You’ll remember that the ACCC was kicking up a stink about the legitimacy of the shopper docket scheme back in August and in response Coles and Woolies sought to tame the controversial effects with some undertakings. The latest in the supermarket soap opera sees the watchdog take the duo to court for falling foul of their commitments.
While sticking to the funding side of the bargain, some sneaky discount arrangements have had the effect of offering consumers a little more than the 4 cent discount maximum. Woolies shoppers are offered an additional 4 cent discount if they spend over $5 on other items at the petrol station. Coles offered an extra 10 cents if $20 was spent at its pumps. In either case you need to have shopped at the supermarket to qualify for the further discount at its affiliated pump. The fragmenting of the discount offer hasn’t fooled the watchdog and seems to reinforce the ACCC’s concerns with tying arrangements.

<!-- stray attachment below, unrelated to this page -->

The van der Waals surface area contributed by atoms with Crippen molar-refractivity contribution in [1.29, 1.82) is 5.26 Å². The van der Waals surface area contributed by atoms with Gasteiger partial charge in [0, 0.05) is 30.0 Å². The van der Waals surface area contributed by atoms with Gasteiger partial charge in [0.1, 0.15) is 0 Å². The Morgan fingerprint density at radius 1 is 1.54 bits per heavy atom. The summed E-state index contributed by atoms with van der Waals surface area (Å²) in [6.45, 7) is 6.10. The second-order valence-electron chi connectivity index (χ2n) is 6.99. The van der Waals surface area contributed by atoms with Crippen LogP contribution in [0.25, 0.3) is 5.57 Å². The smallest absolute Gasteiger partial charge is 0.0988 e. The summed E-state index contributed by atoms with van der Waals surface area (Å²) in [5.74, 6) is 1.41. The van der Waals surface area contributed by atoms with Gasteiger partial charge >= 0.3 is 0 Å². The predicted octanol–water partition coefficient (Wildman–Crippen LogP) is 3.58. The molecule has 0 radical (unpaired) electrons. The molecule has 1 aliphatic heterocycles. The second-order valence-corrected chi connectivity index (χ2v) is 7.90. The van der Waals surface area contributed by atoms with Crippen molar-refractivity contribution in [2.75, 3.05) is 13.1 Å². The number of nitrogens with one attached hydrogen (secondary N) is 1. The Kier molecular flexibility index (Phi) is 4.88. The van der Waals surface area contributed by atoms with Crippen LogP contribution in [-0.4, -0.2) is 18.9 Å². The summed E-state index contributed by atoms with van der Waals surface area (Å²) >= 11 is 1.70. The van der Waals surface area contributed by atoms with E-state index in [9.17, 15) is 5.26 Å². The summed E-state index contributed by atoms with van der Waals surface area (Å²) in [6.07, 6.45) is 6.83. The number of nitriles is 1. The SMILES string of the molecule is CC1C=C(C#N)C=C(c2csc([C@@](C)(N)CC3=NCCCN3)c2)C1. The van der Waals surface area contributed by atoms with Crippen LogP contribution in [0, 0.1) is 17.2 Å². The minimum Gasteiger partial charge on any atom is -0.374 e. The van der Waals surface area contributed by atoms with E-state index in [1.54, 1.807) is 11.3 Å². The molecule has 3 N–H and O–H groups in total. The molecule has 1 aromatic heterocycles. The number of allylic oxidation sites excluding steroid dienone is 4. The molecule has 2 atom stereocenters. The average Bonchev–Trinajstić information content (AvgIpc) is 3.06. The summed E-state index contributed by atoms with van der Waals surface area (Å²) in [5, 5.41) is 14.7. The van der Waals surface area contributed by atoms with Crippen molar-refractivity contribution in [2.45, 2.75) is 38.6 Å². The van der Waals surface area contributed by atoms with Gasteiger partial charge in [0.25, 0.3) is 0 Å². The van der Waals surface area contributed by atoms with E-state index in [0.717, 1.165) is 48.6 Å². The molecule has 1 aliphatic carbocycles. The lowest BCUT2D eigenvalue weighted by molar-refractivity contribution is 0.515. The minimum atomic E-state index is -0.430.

The thing with giving court enforceable undertakings is exactly that – fall short of your promise and you’ll be marched to the court by the ear to stick to your word. While we’re yet to see the supermarkets have a day in court over predatory pricing (or any other Part IV contravention), it’ll be interesting to see what the bench makes of the duopoly’s strategies.